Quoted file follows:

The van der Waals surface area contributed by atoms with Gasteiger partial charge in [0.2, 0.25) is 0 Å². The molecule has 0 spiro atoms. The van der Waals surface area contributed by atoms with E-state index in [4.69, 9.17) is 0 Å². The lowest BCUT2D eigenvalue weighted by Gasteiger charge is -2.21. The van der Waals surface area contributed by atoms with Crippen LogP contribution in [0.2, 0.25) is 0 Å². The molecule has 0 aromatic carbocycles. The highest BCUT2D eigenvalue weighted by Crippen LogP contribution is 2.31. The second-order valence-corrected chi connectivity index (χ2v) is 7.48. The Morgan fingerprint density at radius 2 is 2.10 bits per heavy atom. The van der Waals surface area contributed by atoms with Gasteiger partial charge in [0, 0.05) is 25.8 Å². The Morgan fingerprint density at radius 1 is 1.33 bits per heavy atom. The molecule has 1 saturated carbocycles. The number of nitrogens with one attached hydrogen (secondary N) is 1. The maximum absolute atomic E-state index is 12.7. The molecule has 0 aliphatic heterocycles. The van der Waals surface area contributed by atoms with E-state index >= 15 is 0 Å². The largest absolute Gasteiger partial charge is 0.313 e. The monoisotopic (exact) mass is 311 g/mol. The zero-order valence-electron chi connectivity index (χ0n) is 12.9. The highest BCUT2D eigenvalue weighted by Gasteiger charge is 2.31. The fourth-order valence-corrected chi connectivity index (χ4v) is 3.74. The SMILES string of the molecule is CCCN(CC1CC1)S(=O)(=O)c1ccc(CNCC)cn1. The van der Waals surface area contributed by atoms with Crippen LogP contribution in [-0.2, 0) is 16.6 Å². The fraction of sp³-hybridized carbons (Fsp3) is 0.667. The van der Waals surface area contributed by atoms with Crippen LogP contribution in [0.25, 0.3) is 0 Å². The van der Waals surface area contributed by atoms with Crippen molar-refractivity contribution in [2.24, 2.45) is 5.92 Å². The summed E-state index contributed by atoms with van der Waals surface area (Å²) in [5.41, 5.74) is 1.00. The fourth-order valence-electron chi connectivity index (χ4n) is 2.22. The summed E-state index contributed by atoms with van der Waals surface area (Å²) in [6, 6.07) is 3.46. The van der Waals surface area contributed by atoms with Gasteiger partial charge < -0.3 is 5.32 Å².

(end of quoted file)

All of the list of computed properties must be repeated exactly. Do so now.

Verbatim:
The van der Waals surface area contributed by atoms with Gasteiger partial charge in [0.2, 0.25) is 0 Å². The molecule has 0 spiro atoms. The van der Waals surface area contributed by atoms with E-state index in [4.69, 9.17) is 0 Å². The lowest BCUT2D eigenvalue weighted by Gasteiger charge is -2.21. The van der Waals surface area contributed by atoms with Crippen LogP contribution in [0.2, 0.25) is 0 Å². The molecule has 0 aromatic carbocycles. The highest BCUT2D eigenvalue weighted by Crippen LogP contribution is 2.31. The second-order valence-corrected chi connectivity index (χ2v) is 7.48. The Morgan fingerprint density at radius 2 is 2.10 bits per heavy atom. The van der Waals surface area contributed by atoms with Gasteiger partial charge in [0, 0.05) is 25.8 Å². The Morgan fingerprint density at radius 1 is 1.33 bits per heavy atom. The molecule has 1 saturated carbocycles. The number of nitrogens with one attached hydrogen (secondary N) is 1. The maximum absolute atomic E-state index is 12.7. The molecule has 0 aliphatic heterocycles. The van der Waals surface area contributed by atoms with E-state index >= 15 is 0 Å². The largest absolute Gasteiger partial charge is 0.313 e. The monoisotopic (exact) mass is 311 g/mol. The zero-order valence-electron chi connectivity index (χ0n) is 12.9. The highest BCUT2D eigenvalue weighted by Gasteiger charge is 2.31. The fourth-order valence-corrected chi connectivity index (χ4v) is 3.74. The SMILES string of the molecule is CCCN(CC1CC1)S(=O)(=O)c1ccc(CNCC)cn1. The van der Waals surface area contributed by atoms with Crippen LogP contribution in [-0.2, 0) is 16.6 Å². The fraction of sp³-hybridized carbons (Fsp3) is 0.667. The van der Waals surface area contributed by atoms with Crippen LogP contribution in [0.25, 0.3) is 0 Å². The van der Waals surface area contributed by atoms with Crippen molar-refractivity contribution in [2.24, 2.45) is 5.92 Å². The summed E-state index contributed by atoms with van der Waals surface area (Å²) in [5.41, 5.74) is 1.00. The fourth-order valence-electron chi connectivity index (χ4n) is 2.22. The summed E-state index contributed by atoms with van der Waals surface area (Å²) in [6, 6.07) is 3.46. The van der Waals surface area contributed by atoms with Gasteiger partial charge < -0.3 is 5.32 Å².